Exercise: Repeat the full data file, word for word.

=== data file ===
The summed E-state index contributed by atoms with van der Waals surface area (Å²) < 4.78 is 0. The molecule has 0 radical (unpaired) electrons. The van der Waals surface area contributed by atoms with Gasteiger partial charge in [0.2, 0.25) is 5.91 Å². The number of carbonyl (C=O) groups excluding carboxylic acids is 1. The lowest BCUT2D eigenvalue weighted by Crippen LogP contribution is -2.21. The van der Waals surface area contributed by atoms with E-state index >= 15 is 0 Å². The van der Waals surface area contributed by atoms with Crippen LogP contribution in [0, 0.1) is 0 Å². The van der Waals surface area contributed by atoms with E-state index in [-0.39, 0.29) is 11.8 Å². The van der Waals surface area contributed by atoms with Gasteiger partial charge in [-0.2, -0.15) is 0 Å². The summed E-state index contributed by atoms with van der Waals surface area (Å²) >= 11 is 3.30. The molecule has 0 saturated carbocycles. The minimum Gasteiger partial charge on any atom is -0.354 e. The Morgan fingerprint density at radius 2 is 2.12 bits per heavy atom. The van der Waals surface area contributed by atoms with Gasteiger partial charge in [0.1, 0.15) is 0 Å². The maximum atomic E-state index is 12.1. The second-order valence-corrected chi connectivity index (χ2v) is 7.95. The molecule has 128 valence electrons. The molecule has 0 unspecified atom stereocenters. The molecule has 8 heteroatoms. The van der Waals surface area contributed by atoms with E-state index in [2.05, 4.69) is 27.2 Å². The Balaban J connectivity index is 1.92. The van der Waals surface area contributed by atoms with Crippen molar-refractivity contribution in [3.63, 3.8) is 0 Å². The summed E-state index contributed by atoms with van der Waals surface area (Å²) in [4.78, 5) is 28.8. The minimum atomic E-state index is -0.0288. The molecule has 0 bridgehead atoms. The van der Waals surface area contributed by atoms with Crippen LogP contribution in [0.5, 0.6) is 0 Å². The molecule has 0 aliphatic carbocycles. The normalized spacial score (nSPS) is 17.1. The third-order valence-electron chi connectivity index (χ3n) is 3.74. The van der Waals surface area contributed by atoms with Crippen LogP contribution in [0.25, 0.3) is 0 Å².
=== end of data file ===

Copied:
The summed E-state index contributed by atoms with van der Waals surface area (Å²) < 4.78 is 0. The molecule has 0 radical (unpaired) electrons. The van der Waals surface area contributed by atoms with Gasteiger partial charge in [0.2, 0.25) is 5.91 Å². The number of carbonyl (C=O) groups excluding carboxylic acids is 1. The lowest BCUT2D eigenvalue weighted by Crippen LogP contribution is -2.21. The van der Waals surface area contributed by atoms with E-state index >= 15 is 0 Å². The van der Waals surface area contributed by atoms with Crippen LogP contribution in [0, 0.1) is 0 Å². The van der Waals surface area contributed by atoms with E-state index in [-0.39, 0.29) is 11.8 Å². The van der Waals surface area contributed by atoms with Gasteiger partial charge in [-0.2, -0.15) is 0 Å². The summed E-state index contributed by atoms with van der Waals surface area (Å²) >= 11 is 3.30. The molecule has 0 saturated carbocycles. The minimum Gasteiger partial charge on any atom is -0.354 e. The Morgan fingerprint density at radius 2 is 2.12 bits per heavy atom. The van der Waals surface area contributed by atoms with Gasteiger partial charge in [0.1, 0.15) is 0 Å². The maximum atomic E-state index is 12.1. The second-order valence-corrected chi connectivity index (χ2v) is 7.95. The molecule has 128 valence electrons. The molecule has 0 unspecified atom stereocenters. The molecule has 8 heteroatoms. The van der Waals surface area contributed by atoms with E-state index in [2.05, 4.69) is 27.2 Å². The Balaban J connectivity index is 1.92. The van der Waals surface area contributed by atoms with Crippen molar-refractivity contribution in [3.63, 3.8) is 0 Å². The summed E-state index contributed by atoms with van der Waals surface area (Å²) in [4.78, 5) is 28.8. The minimum atomic E-state index is -0.0288. The molecule has 0 bridgehead atoms. The van der Waals surface area contributed by atoms with Crippen LogP contribution in [0.5, 0.6) is 0 Å². The molecule has 0 aliphatic carbocycles. The normalized spacial score (nSPS) is 17.1. The third-order valence-electron chi connectivity index (χ3n) is 3.74. The van der Waals surface area contributed by atoms with Crippen LogP contribution in [0.25, 0.3) is 0 Å².